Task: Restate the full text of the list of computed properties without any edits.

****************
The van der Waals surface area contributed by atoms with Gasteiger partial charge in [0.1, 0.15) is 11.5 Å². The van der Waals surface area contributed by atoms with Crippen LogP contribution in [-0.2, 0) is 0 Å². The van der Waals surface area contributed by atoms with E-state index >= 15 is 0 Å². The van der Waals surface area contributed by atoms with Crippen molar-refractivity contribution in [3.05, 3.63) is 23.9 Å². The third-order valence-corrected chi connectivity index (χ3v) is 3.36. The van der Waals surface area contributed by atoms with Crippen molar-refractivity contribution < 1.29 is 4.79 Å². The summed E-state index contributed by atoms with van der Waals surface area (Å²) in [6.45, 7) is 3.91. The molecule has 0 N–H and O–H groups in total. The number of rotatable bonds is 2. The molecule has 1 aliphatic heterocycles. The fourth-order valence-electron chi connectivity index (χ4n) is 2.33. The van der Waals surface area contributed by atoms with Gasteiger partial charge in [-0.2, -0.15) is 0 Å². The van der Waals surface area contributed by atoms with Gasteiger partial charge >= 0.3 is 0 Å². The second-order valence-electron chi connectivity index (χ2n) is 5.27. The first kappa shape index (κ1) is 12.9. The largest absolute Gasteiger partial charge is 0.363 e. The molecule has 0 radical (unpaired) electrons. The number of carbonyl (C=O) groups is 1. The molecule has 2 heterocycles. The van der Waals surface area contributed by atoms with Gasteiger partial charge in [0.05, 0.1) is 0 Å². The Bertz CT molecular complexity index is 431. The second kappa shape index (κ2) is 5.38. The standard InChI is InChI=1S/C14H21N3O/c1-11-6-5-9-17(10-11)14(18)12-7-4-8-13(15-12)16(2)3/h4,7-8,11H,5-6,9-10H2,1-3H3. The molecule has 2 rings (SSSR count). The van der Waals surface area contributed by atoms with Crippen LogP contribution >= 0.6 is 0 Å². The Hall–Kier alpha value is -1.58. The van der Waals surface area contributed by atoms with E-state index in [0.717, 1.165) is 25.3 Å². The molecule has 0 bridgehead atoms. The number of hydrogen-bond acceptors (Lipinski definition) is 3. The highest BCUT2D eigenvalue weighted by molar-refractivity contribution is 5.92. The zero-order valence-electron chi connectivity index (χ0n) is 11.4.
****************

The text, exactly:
The van der Waals surface area contributed by atoms with Gasteiger partial charge in [0.1, 0.15) is 11.5 Å². The van der Waals surface area contributed by atoms with Crippen LogP contribution in [-0.2, 0) is 0 Å². The van der Waals surface area contributed by atoms with E-state index >= 15 is 0 Å². The van der Waals surface area contributed by atoms with Crippen molar-refractivity contribution in [3.05, 3.63) is 23.9 Å². The third-order valence-corrected chi connectivity index (χ3v) is 3.36. The van der Waals surface area contributed by atoms with Crippen molar-refractivity contribution < 1.29 is 4.79 Å². The summed E-state index contributed by atoms with van der Waals surface area (Å²) in [6.45, 7) is 3.91. The molecule has 0 N–H and O–H groups in total. The number of rotatable bonds is 2. The molecule has 1 aliphatic heterocycles. The fourth-order valence-electron chi connectivity index (χ4n) is 2.33. The van der Waals surface area contributed by atoms with Gasteiger partial charge in [-0.2, -0.15) is 0 Å². The van der Waals surface area contributed by atoms with Gasteiger partial charge >= 0.3 is 0 Å². The second-order valence-electron chi connectivity index (χ2n) is 5.27. The first kappa shape index (κ1) is 12.9. The largest absolute Gasteiger partial charge is 0.363 e. The molecule has 0 radical (unpaired) electrons. The number of carbonyl (C=O) groups is 1. The molecule has 2 heterocycles. The van der Waals surface area contributed by atoms with Gasteiger partial charge in [0.05, 0.1) is 0 Å². The Bertz CT molecular complexity index is 431. The second kappa shape index (κ2) is 5.38. The standard InChI is InChI=1S/C14H21N3O/c1-11-6-5-9-17(10-11)14(18)12-7-4-8-13(15-12)16(2)3/h4,7-8,11H,5-6,9-10H2,1-3H3. The molecule has 2 rings (SSSR count). The van der Waals surface area contributed by atoms with Crippen LogP contribution >= 0.6 is 0 Å². The Hall–Kier alpha value is -1.58. The van der Waals surface area contributed by atoms with E-state index in [0.717, 1.165) is 25.3 Å². The molecule has 0 bridgehead atoms. The number of hydrogen-bond acceptors (Lipinski definition) is 3. The highest BCUT2D eigenvalue weighted by molar-refractivity contribution is 5.92. The zero-order valence-electron chi connectivity index (χ0n) is 11.4.